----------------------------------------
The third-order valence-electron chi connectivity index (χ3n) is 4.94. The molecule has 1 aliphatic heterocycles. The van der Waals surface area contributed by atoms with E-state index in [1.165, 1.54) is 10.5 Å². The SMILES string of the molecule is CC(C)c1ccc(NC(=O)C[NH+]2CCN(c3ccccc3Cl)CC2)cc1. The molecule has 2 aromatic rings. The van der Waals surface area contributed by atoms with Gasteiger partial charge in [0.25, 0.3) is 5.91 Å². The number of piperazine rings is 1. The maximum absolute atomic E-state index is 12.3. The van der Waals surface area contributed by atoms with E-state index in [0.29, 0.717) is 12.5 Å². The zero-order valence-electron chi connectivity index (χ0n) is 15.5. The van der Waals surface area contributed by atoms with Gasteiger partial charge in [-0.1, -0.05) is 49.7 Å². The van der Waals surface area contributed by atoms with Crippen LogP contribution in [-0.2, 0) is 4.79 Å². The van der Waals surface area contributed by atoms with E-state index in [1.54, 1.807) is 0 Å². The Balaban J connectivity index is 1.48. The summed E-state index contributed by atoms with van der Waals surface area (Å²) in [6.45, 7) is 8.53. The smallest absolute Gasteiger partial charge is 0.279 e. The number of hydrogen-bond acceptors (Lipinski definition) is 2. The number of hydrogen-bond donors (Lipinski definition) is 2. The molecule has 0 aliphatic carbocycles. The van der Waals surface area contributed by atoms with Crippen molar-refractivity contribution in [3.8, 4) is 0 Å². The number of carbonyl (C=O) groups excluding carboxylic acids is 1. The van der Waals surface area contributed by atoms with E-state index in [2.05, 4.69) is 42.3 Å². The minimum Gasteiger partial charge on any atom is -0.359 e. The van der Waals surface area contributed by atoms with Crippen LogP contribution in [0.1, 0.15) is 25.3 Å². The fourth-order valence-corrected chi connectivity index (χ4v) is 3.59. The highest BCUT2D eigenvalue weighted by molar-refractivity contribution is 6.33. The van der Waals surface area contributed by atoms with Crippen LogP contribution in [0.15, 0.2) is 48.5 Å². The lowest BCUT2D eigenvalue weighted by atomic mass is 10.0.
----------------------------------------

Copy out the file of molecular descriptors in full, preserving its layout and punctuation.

The third-order valence-electron chi connectivity index (χ3n) is 4.94. The molecule has 1 aliphatic heterocycles. The van der Waals surface area contributed by atoms with E-state index in [1.165, 1.54) is 10.5 Å². The SMILES string of the molecule is CC(C)c1ccc(NC(=O)C[NH+]2CCN(c3ccccc3Cl)CC2)cc1. The molecule has 2 aromatic rings. The van der Waals surface area contributed by atoms with Gasteiger partial charge in [0.25, 0.3) is 5.91 Å². The number of piperazine rings is 1. The maximum absolute atomic E-state index is 12.3. The van der Waals surface area contributed by atoms with E-state index in [0.29, 0.717) is 12.5 Å². The zero-order valence-electron chi connectivity index (χ0n) is 15.5. The van der Waals surface area contributed by atoms with Gasteiger partial charge in [-0.1, -0.05) is 49.7 Å². The van der Waals surface area contributed by atoms with Crippen LogP contribution in [-0.2, 0) is 4.79 Å². The van der Waals surface area contributed by atoms with E-state index in [1.54, 1.807) is 0 Å². The Balaban J connectivity index is 1.48. The summed E-state index contributed by atoms with van der Waals surface area (Å²) in [6.45, 7) is 8.53. The smallest absolute Gasteiger partial charge is 0.279 e. The number of hydrogen-bond acceptors (Lipinski definition) is 2. The number of hydrogen-bond donors (Lipinski definition) is 2. The molecule has 0 aliphatic carbocycles. The van der Waals surface area contributed by atoms with Crippen molar-refractivity contribution in [3.8, 4) is 0 Å². The number of carbonyl (C=O) groups excluding carboxylic acids is 1. The van der Waals surface area contributed by atoms with E-state index in [2.05, 4.69) is 42.3 Å². The minimum Gasteiger partial charge on any atom is -0.359 e. The van der Waals surface area contributed by atoms with Crippen LogP contribution in [0.1, 0.15) is 25.3 Å². The fourth-order valence-corrected chi connectivity index (χ4v) is 3.59. The highest BCUT2D eigenvalue weighted by molar-refractivity contribution is 6.33. The van der Waals surface area contributed by atoms with Crippen LogP contribution in [0.15, 0.2) is 48.5 Å². The lowest BCUT2D eigenvalue weighted by atomic mass is 10.0.